Senate Rivals Unite to Overhaul Chemical Safety Laws

A bipartisan group of senators reached a compromise on a measure to overhaul U.S. chemical regulation, creating an opening for the first major expansion of environmental laws in almost two decades.

After years of tussling over a revamp of the toxic substances act, Republican Senator David Vitter joined Democrat Frank Lautenberg on a bill to require safety testing of new chemicals and give the Environmental Protection Agency authority to ban chemicals.

“This bipartisan agreement is an historic step toward meaningful reform that protects American families and consumers,” New Jersey’s Lautenberg, who has been pushing for legislation since 2005, said in a statement about the measure, which focuses on the health effects of using chemicals.

Vitter, of Louisiana, and Lautenberg are members of the Environment and Public Works Committee, which must consider and vote on the measure. The measure is co-sponsored by 14 other senators, seven Republicans and seven Democrats. It also won an initial, qualified endorsement from the American Chemistry Council, which represents companies such as Dow Chemical Co. (DOW) and 3M Co. (MMM), and the League of Conservation Voters, which has pushed for stronger oversight of the industry.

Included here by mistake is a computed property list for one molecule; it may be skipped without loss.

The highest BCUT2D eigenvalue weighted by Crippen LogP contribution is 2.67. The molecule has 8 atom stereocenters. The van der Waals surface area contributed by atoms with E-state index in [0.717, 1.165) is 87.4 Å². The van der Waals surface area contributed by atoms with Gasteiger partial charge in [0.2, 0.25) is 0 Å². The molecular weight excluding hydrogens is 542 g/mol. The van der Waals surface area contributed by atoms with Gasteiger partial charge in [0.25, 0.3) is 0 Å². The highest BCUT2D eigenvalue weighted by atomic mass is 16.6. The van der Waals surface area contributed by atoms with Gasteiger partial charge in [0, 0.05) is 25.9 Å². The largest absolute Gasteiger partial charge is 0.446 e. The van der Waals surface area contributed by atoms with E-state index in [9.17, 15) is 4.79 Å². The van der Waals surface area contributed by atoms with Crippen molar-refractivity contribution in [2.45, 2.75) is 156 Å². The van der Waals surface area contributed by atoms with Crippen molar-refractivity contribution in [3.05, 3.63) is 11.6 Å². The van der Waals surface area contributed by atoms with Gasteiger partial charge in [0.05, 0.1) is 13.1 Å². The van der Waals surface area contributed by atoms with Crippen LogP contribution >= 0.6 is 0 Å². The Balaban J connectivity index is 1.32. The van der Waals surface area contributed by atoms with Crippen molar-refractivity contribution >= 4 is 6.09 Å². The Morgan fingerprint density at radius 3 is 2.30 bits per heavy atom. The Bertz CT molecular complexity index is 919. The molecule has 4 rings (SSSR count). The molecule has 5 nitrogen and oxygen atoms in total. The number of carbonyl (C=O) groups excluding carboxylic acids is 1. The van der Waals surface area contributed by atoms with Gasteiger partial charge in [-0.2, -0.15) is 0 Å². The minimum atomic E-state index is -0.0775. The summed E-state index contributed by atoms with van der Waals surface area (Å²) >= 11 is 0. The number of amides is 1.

Under current law, the EPA can demand safety testing only after evidence demonstrates a chemical may be dangerous. As a result, EPA has only been able to require testing for 200 of the more than 84,000 chemicals currently registered to be used in the U.S., and has been able to ban only five since the legislation passed in 1976, according to the joint statement.

The proposed measure doesn’t deal with calls for enhanced oversight of safety in the manufacturing of chemicals.

To contact the reporter on this story: Mark Drajem in Washington at

To contact the editor responsible for this story: Jon Morgan at

Press spacebar to pause and continue. Press esc to stop.

Bloomberg reserves the right to remove comments but is under no obligation to do so, or to explain individual moderation decisions.

Please enable JavaScript to view the comments powered by Disqus.